Deadly Honeybee Diseases Spreading To Wild Bumblebees In Large Numbers, Study Finds
Diseases which probably originated from managed honeybee populations have become "widespread" in wild bumblebees, researchers say in a study published today in Nature. Surveying 26 sites in the United Kingdom, researchers found that 11 percent of bumblebees were infected with deformed wing virus and seven percent infected with the fungal parasite Nosema ceranae. In honeybees, such diseases have contributed to colony collapse.
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"Wild and managed bees are in decline at national and global scales," lead author Matthias Fürst said in a statement. "Given their central role in pollinating wildflowers and crops, it is essential that we understand what lies behind these declines. Our results suggest that emerging diseases, spread from managed bees, may be an important cause of wild bee decline."
Bees infected with these diseases have shorter lifespans, which not only leads to their own demise but that of their fellow bees. Bees infected with the disease aren't able to go out and collect food or look after other members of their colony.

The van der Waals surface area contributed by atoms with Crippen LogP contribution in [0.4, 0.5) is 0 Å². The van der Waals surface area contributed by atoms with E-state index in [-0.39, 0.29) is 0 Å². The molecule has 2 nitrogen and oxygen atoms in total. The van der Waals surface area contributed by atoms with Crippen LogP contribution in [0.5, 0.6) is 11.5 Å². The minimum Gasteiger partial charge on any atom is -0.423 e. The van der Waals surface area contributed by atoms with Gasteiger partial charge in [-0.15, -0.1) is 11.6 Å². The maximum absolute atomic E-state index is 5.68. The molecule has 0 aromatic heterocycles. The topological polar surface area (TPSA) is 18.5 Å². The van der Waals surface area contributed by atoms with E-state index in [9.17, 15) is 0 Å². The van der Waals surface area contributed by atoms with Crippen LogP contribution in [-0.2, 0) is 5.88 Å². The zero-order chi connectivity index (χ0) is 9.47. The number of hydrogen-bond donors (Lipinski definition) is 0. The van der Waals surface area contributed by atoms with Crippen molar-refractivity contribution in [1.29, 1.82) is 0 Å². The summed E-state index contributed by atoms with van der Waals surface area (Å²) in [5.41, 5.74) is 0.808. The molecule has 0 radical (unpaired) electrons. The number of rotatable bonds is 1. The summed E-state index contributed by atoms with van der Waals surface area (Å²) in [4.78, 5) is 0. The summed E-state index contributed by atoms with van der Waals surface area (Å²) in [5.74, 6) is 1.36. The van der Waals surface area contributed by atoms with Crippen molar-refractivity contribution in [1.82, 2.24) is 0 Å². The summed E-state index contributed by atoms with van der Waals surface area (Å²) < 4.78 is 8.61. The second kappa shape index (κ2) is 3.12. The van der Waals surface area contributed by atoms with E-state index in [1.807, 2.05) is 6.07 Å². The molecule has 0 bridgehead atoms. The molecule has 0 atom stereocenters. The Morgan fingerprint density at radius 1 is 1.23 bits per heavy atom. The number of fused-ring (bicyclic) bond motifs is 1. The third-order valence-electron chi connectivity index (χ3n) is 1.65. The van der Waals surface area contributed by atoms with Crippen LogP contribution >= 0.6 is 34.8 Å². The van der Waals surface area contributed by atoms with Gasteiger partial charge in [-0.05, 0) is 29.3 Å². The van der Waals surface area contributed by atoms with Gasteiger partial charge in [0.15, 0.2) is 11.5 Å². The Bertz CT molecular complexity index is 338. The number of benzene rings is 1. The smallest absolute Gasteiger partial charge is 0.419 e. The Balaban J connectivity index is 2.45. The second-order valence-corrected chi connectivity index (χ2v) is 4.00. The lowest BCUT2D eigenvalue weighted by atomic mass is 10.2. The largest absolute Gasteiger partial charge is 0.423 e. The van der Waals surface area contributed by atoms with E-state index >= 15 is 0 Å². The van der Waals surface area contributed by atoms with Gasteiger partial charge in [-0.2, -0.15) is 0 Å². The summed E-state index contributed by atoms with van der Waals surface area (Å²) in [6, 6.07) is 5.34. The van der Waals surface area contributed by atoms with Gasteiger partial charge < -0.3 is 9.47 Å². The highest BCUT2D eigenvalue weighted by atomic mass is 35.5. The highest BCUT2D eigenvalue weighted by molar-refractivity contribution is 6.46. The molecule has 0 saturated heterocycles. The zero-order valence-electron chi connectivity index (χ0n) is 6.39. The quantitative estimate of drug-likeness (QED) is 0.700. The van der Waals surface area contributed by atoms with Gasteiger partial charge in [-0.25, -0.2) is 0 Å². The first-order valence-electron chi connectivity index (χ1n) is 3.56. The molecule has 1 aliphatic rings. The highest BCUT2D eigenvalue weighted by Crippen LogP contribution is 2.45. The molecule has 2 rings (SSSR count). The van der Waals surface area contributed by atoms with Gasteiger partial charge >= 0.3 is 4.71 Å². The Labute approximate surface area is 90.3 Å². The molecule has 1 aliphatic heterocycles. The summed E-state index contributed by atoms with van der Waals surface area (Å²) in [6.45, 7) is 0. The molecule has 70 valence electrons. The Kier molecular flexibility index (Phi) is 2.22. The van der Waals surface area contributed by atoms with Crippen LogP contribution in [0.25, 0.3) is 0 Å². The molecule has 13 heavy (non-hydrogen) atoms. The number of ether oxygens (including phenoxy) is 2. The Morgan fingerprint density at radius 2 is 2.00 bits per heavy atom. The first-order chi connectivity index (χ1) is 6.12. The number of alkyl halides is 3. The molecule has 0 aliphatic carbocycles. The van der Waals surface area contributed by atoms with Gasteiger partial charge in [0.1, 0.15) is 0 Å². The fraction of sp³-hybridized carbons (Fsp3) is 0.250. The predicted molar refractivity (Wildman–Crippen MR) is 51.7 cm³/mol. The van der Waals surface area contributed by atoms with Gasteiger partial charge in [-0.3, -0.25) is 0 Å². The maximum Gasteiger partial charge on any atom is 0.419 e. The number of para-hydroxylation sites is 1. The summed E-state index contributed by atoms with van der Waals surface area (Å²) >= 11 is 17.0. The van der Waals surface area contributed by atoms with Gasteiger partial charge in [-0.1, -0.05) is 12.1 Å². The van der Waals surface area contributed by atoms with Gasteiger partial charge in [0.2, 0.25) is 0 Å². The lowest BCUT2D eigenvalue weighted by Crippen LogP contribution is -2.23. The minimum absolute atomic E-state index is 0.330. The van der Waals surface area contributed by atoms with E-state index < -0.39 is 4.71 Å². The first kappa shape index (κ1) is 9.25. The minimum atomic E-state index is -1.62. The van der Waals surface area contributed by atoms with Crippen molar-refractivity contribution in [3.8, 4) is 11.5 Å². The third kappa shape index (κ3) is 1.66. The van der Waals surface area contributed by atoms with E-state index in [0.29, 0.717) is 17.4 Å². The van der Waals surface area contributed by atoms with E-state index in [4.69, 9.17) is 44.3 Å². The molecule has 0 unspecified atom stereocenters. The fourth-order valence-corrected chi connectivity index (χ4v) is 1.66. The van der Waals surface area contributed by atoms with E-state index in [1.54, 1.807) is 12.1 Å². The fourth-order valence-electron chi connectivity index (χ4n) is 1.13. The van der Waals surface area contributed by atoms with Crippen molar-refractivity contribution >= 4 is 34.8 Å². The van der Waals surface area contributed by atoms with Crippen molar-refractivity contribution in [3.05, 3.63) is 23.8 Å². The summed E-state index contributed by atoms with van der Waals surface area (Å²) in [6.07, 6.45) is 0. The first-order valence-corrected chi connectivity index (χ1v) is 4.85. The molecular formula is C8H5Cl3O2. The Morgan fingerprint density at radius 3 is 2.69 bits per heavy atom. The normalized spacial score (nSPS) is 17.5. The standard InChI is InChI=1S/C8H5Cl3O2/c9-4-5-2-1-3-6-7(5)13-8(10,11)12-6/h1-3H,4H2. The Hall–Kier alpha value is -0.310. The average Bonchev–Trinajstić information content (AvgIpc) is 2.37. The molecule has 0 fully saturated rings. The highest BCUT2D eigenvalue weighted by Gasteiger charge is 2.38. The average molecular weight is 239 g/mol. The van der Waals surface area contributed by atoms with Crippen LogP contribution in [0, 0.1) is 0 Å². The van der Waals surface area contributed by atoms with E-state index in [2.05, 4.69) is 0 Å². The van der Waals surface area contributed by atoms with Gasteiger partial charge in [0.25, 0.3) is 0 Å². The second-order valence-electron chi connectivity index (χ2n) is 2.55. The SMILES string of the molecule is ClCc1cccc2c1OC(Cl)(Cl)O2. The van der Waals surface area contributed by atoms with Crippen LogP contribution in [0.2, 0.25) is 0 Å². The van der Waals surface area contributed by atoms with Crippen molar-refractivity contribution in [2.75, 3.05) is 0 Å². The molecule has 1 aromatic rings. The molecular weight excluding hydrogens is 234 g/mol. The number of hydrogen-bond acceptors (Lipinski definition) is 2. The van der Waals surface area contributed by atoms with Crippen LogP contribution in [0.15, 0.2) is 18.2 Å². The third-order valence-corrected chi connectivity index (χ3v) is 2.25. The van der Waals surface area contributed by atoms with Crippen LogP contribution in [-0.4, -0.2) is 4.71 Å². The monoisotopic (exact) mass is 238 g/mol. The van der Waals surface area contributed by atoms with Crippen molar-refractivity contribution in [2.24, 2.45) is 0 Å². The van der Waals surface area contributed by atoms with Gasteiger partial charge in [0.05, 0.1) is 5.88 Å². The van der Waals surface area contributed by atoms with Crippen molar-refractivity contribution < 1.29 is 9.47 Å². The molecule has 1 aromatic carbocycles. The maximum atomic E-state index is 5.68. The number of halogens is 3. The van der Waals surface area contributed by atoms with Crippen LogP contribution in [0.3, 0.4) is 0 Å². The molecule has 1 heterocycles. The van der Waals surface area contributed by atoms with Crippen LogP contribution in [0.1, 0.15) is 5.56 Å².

The researchers are not completely sure that bumblebees caught the diseases from honeybees, but it is likely. Eighty-eight percent of the honeybees that the researchers looked at carried the deformed wing virus, which bumblebees could have gotten while foraging from the same flowers as honeybees. Bumblebees also sometimes raid honeybee hives to steal nectar, which could also lead to their infection.
"We're only catching individuals that are alive and healthy and able to go out and forage," principal author Mark J.F. Brown told the Los Angeles Times. "It's likely that the prevalence numbers that we report are lower than they actually are."
As entomology professor May Berenbaum of University of Illinois put it, "the spillover for bees is turning into [a] boilover." (Berenbaum wasn't part of the study.)
Even if bumblebee infection levels are lower than they are with honeybees, the threat could be just as great or greater. Bumblebee hives are much less populous than honeybee hives: there are tens of thousands of honeybees in a hive compared to only a few hundred in a bumblebee hive. Bumblebee hives can't afford to lose too many members. "It's like Wal-Mart versus a mom-and-pop store," said Berenbaum.
According to the BBC, the researchers want to investigate whether neonicotinoid pesticides have made bees susceptible to disease. A recent paper suggested that chemicals in the pesticides have weakened bee immune systems. The European Commission has restricted the use of these pesticides for two years.
"I think the important take-home message is that we need to be concerned not just about our managed pollinators, but our wild pollinators as well," Brown said.
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